I went looking again for new producers who worked at a lower budget level and I teamed up with a few guys from Metrodome Distribution, because they were more into the lower budget range. It was still higher because they started off at 300k and we were working on putting it together like that. But over time the budget kept going up, from 300k to 450k to 760k by the end. I wasn’t anti big budget, but I didn’t feel comfortable at that level because it’s my debut film, and also at that level suddenly it’s; I am putting in two hundred and fifty thousand, so I want so and so to be in it or I want this director. It all makes sense but if I was going to do that I would have done it before. So, I left them over two year ago and decided to go independent. It was hard, it was like breaking up with a long-term partner. We had a skype call and I basically said I wanted to leave and go indie. Overnight I went from having a whole load of financial support, international sales deal, UK distribution deal, lawyer, the whole kit; to having absolutely nothing. I think I had tears at one point thinking what have a done, it seemed ridiculous.

Me and my mate were having Vietnamese in Dalston and I thought let’s just start and see what happens. I had a 550D at the time and we went out and starting filming around the city. We started putting it together and a story started to emerge. So, we started playing around with the background scenes and other people started wanting to get involved. We were going to do a backstory of him in the UK to get the ball rolling. A friend invested 10k, so we upgraded our equipment to get a Sony 7AS and then other people invested. We went out to Thailand to shoot the last scene of the first film which was going to be when he arrives in Thailand. We were out here for three weeks and we thought we can do what we were doing in the UK out here, so why wait? Why not just come out here and make it happen? It had been about a year, stop-start. We have been funding as we go.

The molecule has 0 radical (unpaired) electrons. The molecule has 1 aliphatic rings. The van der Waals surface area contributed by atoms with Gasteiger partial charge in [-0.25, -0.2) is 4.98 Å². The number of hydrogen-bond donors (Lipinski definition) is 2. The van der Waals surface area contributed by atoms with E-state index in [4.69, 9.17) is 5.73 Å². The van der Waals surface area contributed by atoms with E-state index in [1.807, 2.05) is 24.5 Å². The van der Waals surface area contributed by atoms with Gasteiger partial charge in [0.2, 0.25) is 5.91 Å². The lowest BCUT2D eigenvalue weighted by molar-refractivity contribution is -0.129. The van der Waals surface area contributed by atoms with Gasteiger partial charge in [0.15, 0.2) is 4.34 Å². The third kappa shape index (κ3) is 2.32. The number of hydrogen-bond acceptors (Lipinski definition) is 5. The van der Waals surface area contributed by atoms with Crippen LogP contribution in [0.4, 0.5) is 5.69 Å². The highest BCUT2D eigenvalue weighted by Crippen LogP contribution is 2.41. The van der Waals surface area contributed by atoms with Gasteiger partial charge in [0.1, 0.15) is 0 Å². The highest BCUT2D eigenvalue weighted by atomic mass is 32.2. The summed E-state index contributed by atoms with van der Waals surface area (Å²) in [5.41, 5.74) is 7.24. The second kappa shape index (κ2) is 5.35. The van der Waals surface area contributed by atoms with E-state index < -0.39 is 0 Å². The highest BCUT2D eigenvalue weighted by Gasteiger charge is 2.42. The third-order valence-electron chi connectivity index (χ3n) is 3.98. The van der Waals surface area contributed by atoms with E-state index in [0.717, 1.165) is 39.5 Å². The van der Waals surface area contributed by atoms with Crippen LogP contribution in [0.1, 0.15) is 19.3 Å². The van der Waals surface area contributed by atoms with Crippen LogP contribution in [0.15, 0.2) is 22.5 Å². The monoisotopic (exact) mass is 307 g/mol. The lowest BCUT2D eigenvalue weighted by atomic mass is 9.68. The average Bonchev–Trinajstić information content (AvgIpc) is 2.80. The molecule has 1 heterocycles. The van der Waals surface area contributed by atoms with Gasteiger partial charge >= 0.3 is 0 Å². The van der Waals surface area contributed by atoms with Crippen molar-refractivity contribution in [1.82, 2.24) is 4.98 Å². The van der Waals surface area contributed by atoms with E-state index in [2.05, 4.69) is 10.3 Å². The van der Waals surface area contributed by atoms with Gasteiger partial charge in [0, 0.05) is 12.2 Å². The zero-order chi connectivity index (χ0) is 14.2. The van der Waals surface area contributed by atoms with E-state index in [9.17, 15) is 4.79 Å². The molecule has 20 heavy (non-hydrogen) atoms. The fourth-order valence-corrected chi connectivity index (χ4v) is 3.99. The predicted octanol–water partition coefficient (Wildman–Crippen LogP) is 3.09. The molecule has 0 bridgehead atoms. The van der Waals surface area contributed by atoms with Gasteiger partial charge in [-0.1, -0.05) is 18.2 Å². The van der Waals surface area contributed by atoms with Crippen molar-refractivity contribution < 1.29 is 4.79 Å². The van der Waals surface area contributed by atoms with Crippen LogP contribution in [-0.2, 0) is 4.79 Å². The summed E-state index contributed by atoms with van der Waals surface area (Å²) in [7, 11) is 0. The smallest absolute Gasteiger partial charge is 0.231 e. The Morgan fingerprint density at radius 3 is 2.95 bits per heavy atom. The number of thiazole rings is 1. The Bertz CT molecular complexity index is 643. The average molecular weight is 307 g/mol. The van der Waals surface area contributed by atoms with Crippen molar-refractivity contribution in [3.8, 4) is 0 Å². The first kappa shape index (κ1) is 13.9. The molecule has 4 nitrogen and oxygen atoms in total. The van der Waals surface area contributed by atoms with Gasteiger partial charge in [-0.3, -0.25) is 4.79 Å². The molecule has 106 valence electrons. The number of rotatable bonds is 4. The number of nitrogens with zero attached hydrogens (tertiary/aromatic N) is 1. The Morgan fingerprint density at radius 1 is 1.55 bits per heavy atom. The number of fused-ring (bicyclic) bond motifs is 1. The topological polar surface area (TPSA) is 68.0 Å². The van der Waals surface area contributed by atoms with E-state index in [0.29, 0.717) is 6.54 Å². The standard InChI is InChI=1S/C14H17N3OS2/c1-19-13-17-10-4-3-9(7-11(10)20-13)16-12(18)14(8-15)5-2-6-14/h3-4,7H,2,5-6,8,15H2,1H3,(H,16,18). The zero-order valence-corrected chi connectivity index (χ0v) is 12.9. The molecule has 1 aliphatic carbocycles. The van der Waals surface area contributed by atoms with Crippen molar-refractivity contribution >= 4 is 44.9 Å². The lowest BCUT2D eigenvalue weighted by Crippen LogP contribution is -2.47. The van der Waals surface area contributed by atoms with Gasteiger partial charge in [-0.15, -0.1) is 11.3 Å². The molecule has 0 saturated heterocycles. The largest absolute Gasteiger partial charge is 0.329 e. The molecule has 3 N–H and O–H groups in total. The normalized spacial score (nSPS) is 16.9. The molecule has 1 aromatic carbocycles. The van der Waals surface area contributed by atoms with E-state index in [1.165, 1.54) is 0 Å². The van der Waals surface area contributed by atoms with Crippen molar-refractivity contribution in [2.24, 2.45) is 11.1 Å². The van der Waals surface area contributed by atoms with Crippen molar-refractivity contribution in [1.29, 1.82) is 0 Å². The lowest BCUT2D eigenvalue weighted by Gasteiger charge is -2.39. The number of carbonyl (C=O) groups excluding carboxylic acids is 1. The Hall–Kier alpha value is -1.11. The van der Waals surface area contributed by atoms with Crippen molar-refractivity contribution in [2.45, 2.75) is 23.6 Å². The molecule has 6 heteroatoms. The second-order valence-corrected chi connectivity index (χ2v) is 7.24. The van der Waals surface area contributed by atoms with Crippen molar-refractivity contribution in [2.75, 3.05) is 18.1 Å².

Did you write the full script for the film?

I wrote the story, then I wrote the script, but after starting to film I stopped using the script. Our budget is so low, and our restrictions are so tight. Most of the people we are working with are real boxers, soldiers and I can’t give them line readings. We set up a story or situation and we say this is who you are, this is who I am. It is based on who they are, so they don’t have to step outside themselves too much, we just let it roll. You steer it, but there is no set dialogue. I am surprised at how well it works, and I am quite blown away by a couple of the performances by some of the boxers. There have been times where there has been a synthetic situation, for example one of my old trainers is on his death bed and he has been nailing it. I have worked with actors quite a lot, but I am getting better stuff here than what I get from actors back home. It’s amazing but also quite intimidating for me because I know that I have got to step up.

How close are the events in film to your own story?

There are lots of things that are straight form what happened and some of the scenes have been adapted, but some of those scenes seem to be becoming true. For example; I was late today because we are looking to take over another boxing camp. So, the whole part of coming to Thailand and opening a boxing camp, that bit is coming true now. I wasn’t a trader, but my business was financial training programmes and a lot of these were for traders. My business partner he was a trader. So I took bits of my life and mixed it up with bits from other people and it has just sort taken on a life of its own really.

This is obviously your first attempt at filmmaking, you have no previous experience…

Absolutely zero. I’d just like to say I didn’t plan on doing everything, this just happened. I didn’t think I would be in it, I thought I would just be one of the producers. I thought I would just write the story, I didn’t think I would write the script, I didn’t think I would direct it. But it is what is, and I wouldn’t change it for the world to be honest, although it has been absolutely mind mangling.

When do you think the film will be ready for release and do you know how you are going to distribute the film?

We have a post deal with Splice Post in London, so hopefully they will give it a touch up and polish which shouldn’t take too long, but realistically I think six months. The thing that interests me the most is self-distribution and that is the long-term plan. If we get distribution offers and they are good I doubt we will turn them down, but I see self-distribution as plan A. The Market is so big for Muai Thai, MMA, Martial Arts, they estimate over three hundred million UFC fans and now with social media we can connect directly.